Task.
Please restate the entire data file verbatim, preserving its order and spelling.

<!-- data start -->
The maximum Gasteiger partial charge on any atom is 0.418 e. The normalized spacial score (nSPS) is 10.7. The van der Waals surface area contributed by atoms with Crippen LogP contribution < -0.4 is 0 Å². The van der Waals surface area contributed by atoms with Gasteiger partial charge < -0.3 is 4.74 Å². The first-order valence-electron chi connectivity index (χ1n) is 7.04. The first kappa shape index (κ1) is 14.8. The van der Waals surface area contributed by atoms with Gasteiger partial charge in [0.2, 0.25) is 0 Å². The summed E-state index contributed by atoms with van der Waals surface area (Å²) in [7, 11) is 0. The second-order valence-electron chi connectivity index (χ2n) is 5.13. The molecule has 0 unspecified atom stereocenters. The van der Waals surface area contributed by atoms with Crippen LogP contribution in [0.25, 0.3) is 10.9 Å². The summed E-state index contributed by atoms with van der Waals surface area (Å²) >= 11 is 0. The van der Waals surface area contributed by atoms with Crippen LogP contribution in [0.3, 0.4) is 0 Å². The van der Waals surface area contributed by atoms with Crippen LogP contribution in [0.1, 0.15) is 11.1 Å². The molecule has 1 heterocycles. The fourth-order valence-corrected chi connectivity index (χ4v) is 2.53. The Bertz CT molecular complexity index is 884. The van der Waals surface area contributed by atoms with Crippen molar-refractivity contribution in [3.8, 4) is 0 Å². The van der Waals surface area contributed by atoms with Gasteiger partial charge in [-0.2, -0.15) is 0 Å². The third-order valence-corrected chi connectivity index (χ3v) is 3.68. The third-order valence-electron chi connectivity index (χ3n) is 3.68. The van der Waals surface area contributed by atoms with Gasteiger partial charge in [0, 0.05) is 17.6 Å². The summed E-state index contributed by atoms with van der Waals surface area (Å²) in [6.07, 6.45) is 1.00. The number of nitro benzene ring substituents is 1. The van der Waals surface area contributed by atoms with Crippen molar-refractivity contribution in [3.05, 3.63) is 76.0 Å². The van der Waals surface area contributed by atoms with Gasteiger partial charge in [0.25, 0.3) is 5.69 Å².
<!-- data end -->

The maximum Gasteiger partial charge on any atom is 0.418 e. The normalized spacial score (nSPS) is 10.7. The van der Waals surface area contributed by atoms with Crippen LogP contribution < -0.4 is 0 Å². The van der Waals surface area contributed by atoms with Gasteiger partial charge < -0.3 is 4.74 Å². The first-order valence-electron chi connectivity index (χ1n) is 7.04. The first kappa shape index (κ1) is 14.8. The van der Waals surface area contributed by atoms with Gasteiger partial charge in [0.2, 0.25) is 0 Å². The summed E-state index contributed by atoms with van der Waals surface area (Å²) in [7, 11) is 0. The second-order valence-electron chi connectivity index (χ2n) is 5.13. The molecule has 0 unspecified atom stereocenters. The van der Waals surface area contributed by atoms with Crippen LogP contribution in [0.25, 0.3) is 10.9 Å². The summed E-state index contributed by atoms with van der Waals surface area (Å²) >= 11 is 0. The van der Waals surface area contributed by atoms with Crippen LogP contribution in [0.3, 0.4) is 0 Å². The van der Waals surface area contributed by atoms with Crippen LogP contribution in [0.1, 0.15) is 11.1 Å². The molecule has 1 heterocycles. The fourth-order valence-corrected chi connectivity index (χ4v) is 2.53. The Bertz CT molecular complexity index is 884. The van der Waals surface area contributed by atoms with Crippen molar-refractivity contribution in [3.8, 4) is 0 Å². The van der Waals surface area contributed by atoms with Gasteiger partial charge in [-0.2, -0.15) is 0 Å². The third-order valence-corrected chi connectivity index (χ3v) is 3.68. The third-order valence-electron chi connectivity index (χ3n) is 3.68. The van der Waals surface area contributed by atoms with Gasteiger partial charge in [0, 0.05) is 17.6 Å². The summed E-state index contributed by atoms with van der Waals surface area (Å²) in [6.07, 6.45) is 1.00. The number of nitro benzene ring substituents is 1. The van der Waals surface area contributed by atoms with Crippen molar-refractivity contribution in [3.05, 3.63) is 76.0 Å². The van der Waals surface area contributed by atoms with Gasteiger partial charge in [0.25, 0.3) is 5.69 Å².